Adrian Belew of the Adrian Belew Power Trio

Wednesday, 27 February 2008

Adrian Belew has racked up an impressive resume over the years. A singer and virtuoso guitarist, he's played with Zappa, Bowie and the Talking Heads, among others, but he's best known as the frontman for prog-rock gods King Crimson. In between King Crimson tours, Belew has been performing with the Adrian Belew Power Trio, and is currently in the middle of a 21-city jaunt across the United States. Earlier this month, Ground Control spoke to Belew's Power Trio bandmates, bassist Julie Slick and her brother, drummer Eric. As they prepared for the first show of their tour, Belew took time out to talk to Ground Control about his history in the music industry and the direction of his newest collaboration.

Adrian Belew: I started in the school junior high school band, I was a drummer. Then after three years my family moved…that was the year that The Beatles came out, so my focus shifted entirely from being in the school band to being in a rock band. When I started school again I didn't know anybody. I didn't bother joining the school band again, they were full up with drummers. I met and befriended all the local musicians, and ended up being invited to be in the best band in the whole Cincinnati area, The Denims. We played almost nothing but Beatles music, we didn't bother with much else. You know, The Kinks and a few other things, but mostly Beatles. We wore the military outfits and had the vox amps and the whole bit.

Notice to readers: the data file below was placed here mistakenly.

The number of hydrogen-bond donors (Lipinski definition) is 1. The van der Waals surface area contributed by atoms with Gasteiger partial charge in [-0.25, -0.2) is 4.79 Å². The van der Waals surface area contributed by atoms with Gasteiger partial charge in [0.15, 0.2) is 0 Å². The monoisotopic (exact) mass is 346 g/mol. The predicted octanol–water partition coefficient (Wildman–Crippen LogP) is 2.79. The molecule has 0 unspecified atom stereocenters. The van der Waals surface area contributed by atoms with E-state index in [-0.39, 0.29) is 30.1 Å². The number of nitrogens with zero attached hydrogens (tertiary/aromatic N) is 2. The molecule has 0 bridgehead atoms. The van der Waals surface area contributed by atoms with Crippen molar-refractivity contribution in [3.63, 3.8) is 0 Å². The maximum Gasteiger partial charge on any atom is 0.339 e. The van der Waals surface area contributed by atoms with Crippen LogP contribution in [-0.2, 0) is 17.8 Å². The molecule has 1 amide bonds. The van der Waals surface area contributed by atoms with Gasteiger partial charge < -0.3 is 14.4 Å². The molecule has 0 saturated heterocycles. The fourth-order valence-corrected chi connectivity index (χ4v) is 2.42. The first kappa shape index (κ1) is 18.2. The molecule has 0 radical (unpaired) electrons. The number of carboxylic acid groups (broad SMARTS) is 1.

Ground Control:
Wow, beautiful! How many years did you play with The Denims?

AB: I think it turned out to be four years. And by that time The Beatles had evolved to a point where you couldn't really play their music anymore—you know, you needed an orchestra.

GC: So when did you shift from being a drummer to learning to play guitar?